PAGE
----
Chi Sao, known as “sticky hands” or “contact sensitivity”, is an essential part of Wing Chun and arguably combat in any style. You don’t have to know what it is to use and develop it. It’s just easier if you know it’s important and have a system to develop it.
As a Wing Chun practitioner/instructor for 20 years who’s trained in martial arts for 29 years, I haven’t seen everything and experienced every martial art and variation, but I have enough experience to back up strong opinions.
I have strong opinions about what is good, effective instructional style, what is and is not Wing Chun and the merits of various martial arts applied to reality. I don’t view everything through a Wing Chun lense as much as I view Wing Chun & other martial arts through a reality lense.
The Myths of Chi Sao
I’ve seen and heard many online and offline comments that present chi sao as ‘theoretical training’ that has nothing to do with fighting. I expect this sort of misunderstanding from people who don’t know anything about Wing Chun or do other martial arts. The worst myths are perpetuated by some Wing Chun schools that a) bore students to death and/or b) focus mainly on chi sao and forms as ends unto themselves. It gives us all a bad rep and completely misses the point of chi sao as a powerful combat tool.
Don’t tell me how good you are
I meet people socially who ask about kung fu all the time. I enjoy sharing what I know and find something positive to say about whatever art they train in. On rare occasion, I have a troubling conversation with someone who does a different style of Wing Chun. Even though they already know I’m a master instructor with 20 years in, they often tell me pretty basic things “it’s all about the centerline and contact feel!”, followed by a recitation of how great they and their Sifu are because they are part of the BEST lineage. I do my best not to roll my eyes, because it’s arrogant and pointless to go on about lineages. No offense, but your lineage doesn’t make you or your instructor any good at all. The painful part of the conversation is when someone asks to see how good I am. It always goes like this:
Them: “I’d like to see how good you are. Can you roll hands with me?”
Me: “I’m good. Rolling hands is just a drill. Fighting is the real thing. If you want to see how good I am, you’ll need to either come to my class or attack me.”
Them: “Well, we don’t do much in the way of combat yet. My Sifu says I can do more next year.”
I don’t want to (and I make it a rule not to) fight people at cocktail parties, but I really wonder how anyone expects to see how good I am from a drill? It would be like trying to see how good a comic was by watching them write jokes.
The Myths of chi sao:
- Wing Chun is just short distance energy feel & striking.
- Wing Chun is what Bruce Lee learned, so it’s about his dynamic, explosive style. It only works when you’re stronger to blast through the center.
- Wing Chun was invented by a woman. It’s too soft, all defense & no offense.
- Wing Chun can’t win against other martial arts. Look at video x as proof where some guy loses to some other guy.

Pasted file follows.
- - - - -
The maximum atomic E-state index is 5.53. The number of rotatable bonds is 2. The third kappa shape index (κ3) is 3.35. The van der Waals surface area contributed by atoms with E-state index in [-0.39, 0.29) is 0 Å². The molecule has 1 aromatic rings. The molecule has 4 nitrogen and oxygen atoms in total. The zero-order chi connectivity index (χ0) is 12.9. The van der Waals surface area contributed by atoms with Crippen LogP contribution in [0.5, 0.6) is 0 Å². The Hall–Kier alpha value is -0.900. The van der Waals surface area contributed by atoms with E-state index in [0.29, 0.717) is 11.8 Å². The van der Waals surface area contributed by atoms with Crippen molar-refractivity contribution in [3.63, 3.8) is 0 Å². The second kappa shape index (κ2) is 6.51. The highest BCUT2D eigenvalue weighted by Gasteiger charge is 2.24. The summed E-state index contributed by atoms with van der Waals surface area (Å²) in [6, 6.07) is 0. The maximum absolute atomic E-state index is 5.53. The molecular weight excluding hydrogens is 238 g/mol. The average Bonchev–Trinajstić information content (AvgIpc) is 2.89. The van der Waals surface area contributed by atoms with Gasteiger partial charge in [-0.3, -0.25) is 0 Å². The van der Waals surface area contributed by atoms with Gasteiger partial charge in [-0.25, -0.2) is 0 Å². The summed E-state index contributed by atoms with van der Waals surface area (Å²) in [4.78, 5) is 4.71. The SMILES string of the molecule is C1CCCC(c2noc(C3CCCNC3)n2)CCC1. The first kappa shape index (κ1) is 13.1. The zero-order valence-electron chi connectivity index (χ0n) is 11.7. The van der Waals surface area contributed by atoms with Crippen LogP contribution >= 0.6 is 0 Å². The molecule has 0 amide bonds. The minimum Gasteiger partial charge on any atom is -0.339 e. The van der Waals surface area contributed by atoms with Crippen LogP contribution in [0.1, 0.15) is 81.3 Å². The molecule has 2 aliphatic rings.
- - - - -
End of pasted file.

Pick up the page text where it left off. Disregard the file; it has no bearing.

- Wing Chun begins and ends with chi sao (energy feel). If you are great at chi sao, you can’t lose. This is the WORST myth.
The Truth of Chi Sao is better than the Myths
Truth 1. Real Combat Involves Physical Contact
The incredibly obvious is worth noting. You can’t learn to fight without physical contact. You can’t develop confidence to handle anything real without practising against attacks with power.
- One way to do that is learn a bit of skill and then full contact “spar”. Without sufficient skill, you are at risk of injuring others and getting injured. Lots of minor injuries will reduce training time and there’s the risk of serious injury before you develop real skill. You can learn to take a hit by getting knocked around, injured, heal up and then repeat many, many times.
- You could play it safe. Spar like a baby. Don’t actually touch, or have only light contact where there is no risk of anyone ever getting hurt.
- A better option is to develop a sense of control and contact sensitivity so that you can take a hit without getting injured. All the padding in the world is not as good as learning to flow.
Chi Sao is a fundamental skill that helps you feel, respond and handle energy. If you learn chi sao before going into sparring, you are less likely to lose control and more likely to absorb blows harmlessly when you make mistakes. You aren’t going to learn anything if you get injured.
Truth 2. Everything is Chi Sao, but Chi Sao isn’t everything. – Sifu Stewart
Chi Sao /Chi Sau is the application of contact sensitivity to combat. If an attacker doesn’t touch, he’s just mouthing off and posturing. Therefore, all fighting involves chi sao. All good fighters have an ability to feel intent, react and counter by feel. Instead of picking it up by accident, Wing Chun cultivates it specifically since it’s so important.
All grappling arts deal with feeling and manipulating energy. The problem I see is putting things in boxes. Grapplers started in wrestling clinches or on the ground and don’t apply contact sensitivity to stand up fighting (punching, kicking, elbows and knees). All forms of fighting involve aggressive contact, so one theory for how to deal with all forms of attack is better than using style A for this form of fighting and style B for something else and so on. All fighting involves aggressive energy (an attack) and a defender’s ability to detect, respond and manipulate that energy for a positive result (ie. the defender not getting hurt and neutralizing the attacker). Since all fighting comes down to energy transfer, learning contact sensitivity (chi sao) should be fundamental to any style you care to use.